The prickly pear cactus, often referred to as nopal, opuntia, and other names, is marketed as a remedy for hangovers, high cholesterol, diabetes, and obesity. It is also praised for having anti-inflammatory and antiviral qualities.
Nopal is a sort of vegetable.
The nopal cactus’ pads are known as “nopales” or “nopalitos. In the American Southwest and Mexico, they are frequently found in eateries, supermarkets, and farmers’ markets as a nutritional vegetable.
They can be prepared as a side dish with tomatoes and onions or sauteed and added to a variety of recipes, including as tacos and scrambled eggs.
Raw nopales can also be eaten. They look like green peppers when they are diced. Additionally, they can be made into tea, jams, or juice.
The small, spherical, and frequently colorful fruit of the nopal plant is another edible option for people.
Mexico’s health-conscious population enjoys drinking prickly pear fruit juice.
Is the nopal cactus edible?
Cactus pads may have been seen if you’ve ever visited an ethnic store that specializes in Mexican and southwestern food. Adult plants can produce 20 to 40 pads annually, and they grow particularly well in environments that resemble deserts. The pads are known as nopales in the region where the plants naturally grow; they are a treat from the desert that has spread throughout the states.
Harvesting edible cactus pads has a certain season and time of year. Nopales will be less acidic and sweeter if they are harvested at the ideal time.
The main source of nopales is the prickly pear cactus. The pads have been used for food despite their weaponry for probably as long as people have existed in their natural environment. Raw or cooked nopal is consumed. They cook up with a slimy, somewhat okra-like texture, but the flavor is delicious and gives dishes a lemony undertone.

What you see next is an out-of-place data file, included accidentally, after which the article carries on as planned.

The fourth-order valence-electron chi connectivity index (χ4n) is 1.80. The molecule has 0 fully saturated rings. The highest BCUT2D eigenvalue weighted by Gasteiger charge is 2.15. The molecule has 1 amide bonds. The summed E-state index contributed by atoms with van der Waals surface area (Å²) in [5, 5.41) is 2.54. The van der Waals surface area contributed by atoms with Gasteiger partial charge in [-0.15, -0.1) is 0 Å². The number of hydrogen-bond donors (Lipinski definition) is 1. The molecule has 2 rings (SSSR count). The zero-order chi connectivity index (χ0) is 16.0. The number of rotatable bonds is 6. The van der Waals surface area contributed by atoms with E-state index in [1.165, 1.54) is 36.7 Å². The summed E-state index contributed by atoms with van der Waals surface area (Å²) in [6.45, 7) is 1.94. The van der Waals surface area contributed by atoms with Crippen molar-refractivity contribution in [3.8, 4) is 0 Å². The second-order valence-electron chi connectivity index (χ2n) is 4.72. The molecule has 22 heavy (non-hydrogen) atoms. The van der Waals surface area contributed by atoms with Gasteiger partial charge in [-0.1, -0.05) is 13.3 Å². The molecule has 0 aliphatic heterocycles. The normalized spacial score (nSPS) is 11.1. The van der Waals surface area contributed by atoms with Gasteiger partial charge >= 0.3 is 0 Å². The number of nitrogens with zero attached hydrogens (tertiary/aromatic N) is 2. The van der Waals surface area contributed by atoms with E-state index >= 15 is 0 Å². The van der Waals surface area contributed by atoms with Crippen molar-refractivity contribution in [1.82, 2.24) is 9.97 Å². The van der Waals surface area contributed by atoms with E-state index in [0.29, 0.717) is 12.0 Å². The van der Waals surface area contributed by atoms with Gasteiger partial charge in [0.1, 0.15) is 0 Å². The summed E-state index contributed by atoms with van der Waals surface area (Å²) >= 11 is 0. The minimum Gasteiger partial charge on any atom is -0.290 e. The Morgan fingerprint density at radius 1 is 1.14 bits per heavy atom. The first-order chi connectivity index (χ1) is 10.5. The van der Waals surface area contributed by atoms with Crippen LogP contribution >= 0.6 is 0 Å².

Nopales are frequently sold canned in specialized shops or the supermarket’s Mexican department. These are used in the same way as any canned vegetable. Although the cacti are grown for sale in Mexico, if you reside in a region where Opuntia are plentiful, you can also collect your own pads. Eating cactus pads is similar to robbing a honeybee hive. There is a chance of getting stung.
Which kind of cactus are used to make nopales?
In the Monterey Bay region, have you ever noticed big clusters of cactus with bright pink fruit blooming haphazardly next to agricultural fields? These are nopal cactus, which are indigenous to Mexico and were introduced by farm laborers from their original country. Thanks to a few innovative local food and drink producers who take on the difficult task of spine removal and transform the paddles and the sweet fruit into brilliant products, this prickly succulent, with uses ranging from a hangover remedy to a blood sugar regulator, is finally receiving some recognition.
The Opuntia cacti, also known as nopales in Spanish, are the fleshy cactus pads that produce the prickly pears and sweet-tart magenta fruit known in Spanish as tuna. The majority of the 115 native nopales species to Mexico are edible. The two most popular varieties are Opuntia ficus-indica and Opuntia joconostle.